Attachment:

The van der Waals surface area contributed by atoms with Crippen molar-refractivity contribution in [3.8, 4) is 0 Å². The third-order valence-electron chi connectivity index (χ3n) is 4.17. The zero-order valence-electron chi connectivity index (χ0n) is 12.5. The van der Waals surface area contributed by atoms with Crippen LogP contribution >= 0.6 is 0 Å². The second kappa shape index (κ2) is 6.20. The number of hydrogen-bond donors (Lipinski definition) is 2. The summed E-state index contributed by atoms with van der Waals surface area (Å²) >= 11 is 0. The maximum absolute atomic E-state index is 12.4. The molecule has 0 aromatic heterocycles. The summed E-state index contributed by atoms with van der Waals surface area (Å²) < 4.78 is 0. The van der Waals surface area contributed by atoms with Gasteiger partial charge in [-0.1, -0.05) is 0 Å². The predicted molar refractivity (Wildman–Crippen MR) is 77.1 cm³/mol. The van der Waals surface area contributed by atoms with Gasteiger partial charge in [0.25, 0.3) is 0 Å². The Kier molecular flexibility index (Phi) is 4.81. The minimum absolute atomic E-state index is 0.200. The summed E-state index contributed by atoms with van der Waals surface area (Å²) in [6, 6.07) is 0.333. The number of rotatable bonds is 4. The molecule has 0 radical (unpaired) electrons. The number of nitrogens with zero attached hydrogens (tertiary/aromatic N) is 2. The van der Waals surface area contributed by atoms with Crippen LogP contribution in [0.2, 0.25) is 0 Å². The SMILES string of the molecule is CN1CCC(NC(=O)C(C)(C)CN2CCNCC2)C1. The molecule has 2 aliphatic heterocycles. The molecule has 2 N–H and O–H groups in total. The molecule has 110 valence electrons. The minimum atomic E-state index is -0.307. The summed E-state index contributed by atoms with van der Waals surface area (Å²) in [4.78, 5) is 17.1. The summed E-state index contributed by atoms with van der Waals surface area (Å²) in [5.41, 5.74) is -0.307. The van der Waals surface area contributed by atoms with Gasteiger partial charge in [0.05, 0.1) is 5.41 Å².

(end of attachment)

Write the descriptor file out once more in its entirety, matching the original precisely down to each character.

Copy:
The van der Waals surface area contributed by atoms with Crippen molar-refractivity contribution in [3.8, 4) is 0 Å². The third-order valence-electron chi connectivity index (χ3n) is 4.17. The zero-order valence-electron chi connectivity index (χ0n) is 12.5. The van der Waals surface area contributed by atoms with Crippen LogP contribution >= 0.6 is 0 Å². The second kappa shape index (κ2) is 6.20. The number of hydrogen-bond donors (Lipinski definition) is 2. The summed E-state index contributed by atoms with van der Waals surface area (Å²) >= 11 is 0. The maximum absolute atomic E-state index is 12.4. The molecule has 0 aromatic heterocycles. The summed E-state index contributed by atoms with van der Waals surface area (Å²) < 4.78 is 0. The van der Waals surface area contributed by atoms with Gasteiger partial charge in [-0.1, -0.05) is 0 Å². The predicted molar refractivity (Wildman–Crippen MR) is 77.1 cm³/mol. The van der Waals surface area contributed by atoms with Gasteiger partial charge in [0.25, 0.3) is 0 Å². The Kier molecular flexibility index (Phi) is 4.81. The minimum absolute atomic E-state index is 0.200. The summed E-state index contributed by atoms with van der Waals surface area (Å²) in [6, 6.07) is 0.333. The number of rotatable bonds is 4. The molecule has 0 radical (unpaired) electrons. The number of nitrogens with zero attached hydrogens (tertiary/aromatic N) is 2. The van der Waals surface area contributed by atoms with Crippen LogP contribution in [0.2, 0.25) is 0 Å². The SMILES string of the molecule is CN1CCC(NC(=O)C(C)(C)CN2CCNCC2)C1. The molecule has 2 aliphatic heterocycles. The molecule has 2 N–H and O–H groups in total. The molecule has 110 valence electrons. The minimum atomic E-state index is -0.307. The summed E-state index contributed by atoms with van der Waals surface area (Å²) in [4.78, 5) is 17.1. The summed E-state index contributed by atoms with van der Waals surface area (Å²) in [5.41, 5.74) is -0.307. The van der Waals surface area contributed by atoms with Gasteiger partial charge in [0.05, 0.1) is 5.41 Å².